Normally when there’s an exception in your Python code, you’ll be pleasantly shown a very detailed and long stacktrace full of information, sometimes useful or sometimes not. This stacktrace can be very noisy and it will take a while to look through all the code to pinpoint the issue. It’s a lot more useful to see the last line in your application code where the issue occurs. Also, there are cases that you need to capture an inner exception and somehow keep the relevant information for later debugging. This is when a more succint, relevant stacktrace is much needed.
This is also useful when you need to serialize the exception since Python doesn’t support serialization of Exceptions so you’ll have to resort to do a string conversion
The solution is to the
traceback module and some very vaguely documented code to help you go down the stack to get to the right information.
import traceback import os def exception_message_with_line_number(e): stack_level = 1 # we start at the last line of the exception stack = None cwd = os.getcwd() # traverse the stack to grab the first application code that throw an exception while stack_level < 1000: stack = traceback.extract_tb(e.__traceback__, -stack_level) if not stack.filename.startswith(cwd): stack_level += 1 else: break filename, lineno, line = stack.filename, stack.lineno, stack.line return ( type(e).__name__ + "::" + str(e) + "@" + filename + ":" + str(lineno) + " `" + line + "`" ) try: raise Exception("give me my stack") except Exception as e: print(exception_message_with_line_number(e))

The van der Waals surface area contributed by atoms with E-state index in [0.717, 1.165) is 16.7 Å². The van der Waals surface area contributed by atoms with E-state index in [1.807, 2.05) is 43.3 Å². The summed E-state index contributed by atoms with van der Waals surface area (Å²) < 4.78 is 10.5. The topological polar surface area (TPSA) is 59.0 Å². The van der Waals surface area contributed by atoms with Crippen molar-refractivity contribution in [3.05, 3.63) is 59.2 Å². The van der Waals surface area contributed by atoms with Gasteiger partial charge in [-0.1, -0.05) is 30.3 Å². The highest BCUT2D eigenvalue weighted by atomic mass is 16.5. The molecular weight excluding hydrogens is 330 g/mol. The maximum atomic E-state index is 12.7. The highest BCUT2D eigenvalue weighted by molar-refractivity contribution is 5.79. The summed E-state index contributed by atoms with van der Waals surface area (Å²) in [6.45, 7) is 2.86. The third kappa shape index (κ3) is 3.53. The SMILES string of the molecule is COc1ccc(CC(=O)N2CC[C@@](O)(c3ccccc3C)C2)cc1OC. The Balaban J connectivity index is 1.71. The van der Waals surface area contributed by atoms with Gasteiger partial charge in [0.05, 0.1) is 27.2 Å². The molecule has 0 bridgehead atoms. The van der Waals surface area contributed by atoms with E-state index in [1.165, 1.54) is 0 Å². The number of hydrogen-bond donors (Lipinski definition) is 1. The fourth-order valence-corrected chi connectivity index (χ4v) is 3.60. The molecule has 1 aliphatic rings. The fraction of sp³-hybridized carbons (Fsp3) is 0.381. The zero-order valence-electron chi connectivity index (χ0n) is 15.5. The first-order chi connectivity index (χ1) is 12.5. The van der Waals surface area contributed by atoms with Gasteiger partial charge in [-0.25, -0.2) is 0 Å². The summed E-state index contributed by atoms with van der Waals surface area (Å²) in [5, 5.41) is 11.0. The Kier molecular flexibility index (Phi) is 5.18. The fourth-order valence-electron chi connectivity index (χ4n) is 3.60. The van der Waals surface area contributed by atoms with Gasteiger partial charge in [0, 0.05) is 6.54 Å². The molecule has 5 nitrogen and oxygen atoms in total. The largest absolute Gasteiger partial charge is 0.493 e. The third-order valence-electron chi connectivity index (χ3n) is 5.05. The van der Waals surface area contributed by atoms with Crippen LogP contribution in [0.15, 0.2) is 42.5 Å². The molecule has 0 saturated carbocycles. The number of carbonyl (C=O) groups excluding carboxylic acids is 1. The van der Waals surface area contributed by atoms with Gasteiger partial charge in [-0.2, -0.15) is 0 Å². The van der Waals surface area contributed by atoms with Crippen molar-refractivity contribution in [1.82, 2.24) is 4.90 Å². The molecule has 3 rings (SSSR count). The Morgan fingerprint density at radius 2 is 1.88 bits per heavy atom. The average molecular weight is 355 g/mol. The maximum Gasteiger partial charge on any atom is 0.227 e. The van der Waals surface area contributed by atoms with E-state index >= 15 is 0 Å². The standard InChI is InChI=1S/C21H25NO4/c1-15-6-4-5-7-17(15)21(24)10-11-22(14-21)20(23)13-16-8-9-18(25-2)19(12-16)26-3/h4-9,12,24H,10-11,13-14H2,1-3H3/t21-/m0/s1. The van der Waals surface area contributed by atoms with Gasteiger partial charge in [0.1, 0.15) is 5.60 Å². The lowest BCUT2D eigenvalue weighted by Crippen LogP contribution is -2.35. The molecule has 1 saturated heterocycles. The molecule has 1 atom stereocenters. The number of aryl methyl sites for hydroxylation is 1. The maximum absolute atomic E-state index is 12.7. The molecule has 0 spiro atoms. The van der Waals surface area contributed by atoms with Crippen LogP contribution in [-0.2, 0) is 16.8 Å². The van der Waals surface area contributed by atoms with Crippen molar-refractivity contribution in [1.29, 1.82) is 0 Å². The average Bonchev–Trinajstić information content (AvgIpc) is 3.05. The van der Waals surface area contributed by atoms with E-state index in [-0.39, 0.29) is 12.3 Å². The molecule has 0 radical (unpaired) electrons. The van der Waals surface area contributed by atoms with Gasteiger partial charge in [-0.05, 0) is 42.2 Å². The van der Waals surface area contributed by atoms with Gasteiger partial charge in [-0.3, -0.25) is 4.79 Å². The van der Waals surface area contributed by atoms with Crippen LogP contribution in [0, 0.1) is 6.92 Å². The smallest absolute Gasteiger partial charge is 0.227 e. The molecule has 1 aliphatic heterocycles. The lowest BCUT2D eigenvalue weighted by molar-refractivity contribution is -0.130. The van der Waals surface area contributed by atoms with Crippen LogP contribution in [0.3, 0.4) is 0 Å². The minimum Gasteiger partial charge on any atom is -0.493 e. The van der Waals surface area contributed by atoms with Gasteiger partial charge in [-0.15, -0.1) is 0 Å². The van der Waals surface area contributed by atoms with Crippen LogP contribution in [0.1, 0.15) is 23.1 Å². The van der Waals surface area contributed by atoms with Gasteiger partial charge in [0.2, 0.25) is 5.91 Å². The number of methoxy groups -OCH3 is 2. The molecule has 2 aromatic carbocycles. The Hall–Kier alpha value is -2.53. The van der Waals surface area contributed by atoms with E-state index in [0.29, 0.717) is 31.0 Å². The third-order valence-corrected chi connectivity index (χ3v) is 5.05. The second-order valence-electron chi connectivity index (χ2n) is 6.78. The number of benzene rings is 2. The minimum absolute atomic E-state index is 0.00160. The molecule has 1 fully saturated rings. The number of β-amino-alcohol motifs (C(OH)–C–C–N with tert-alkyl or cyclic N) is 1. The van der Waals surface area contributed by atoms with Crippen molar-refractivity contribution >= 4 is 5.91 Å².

Running the above will produce:
Exception::give me my stack@/path/to/your/script.py:25 `raise Exception("give me my stack")`
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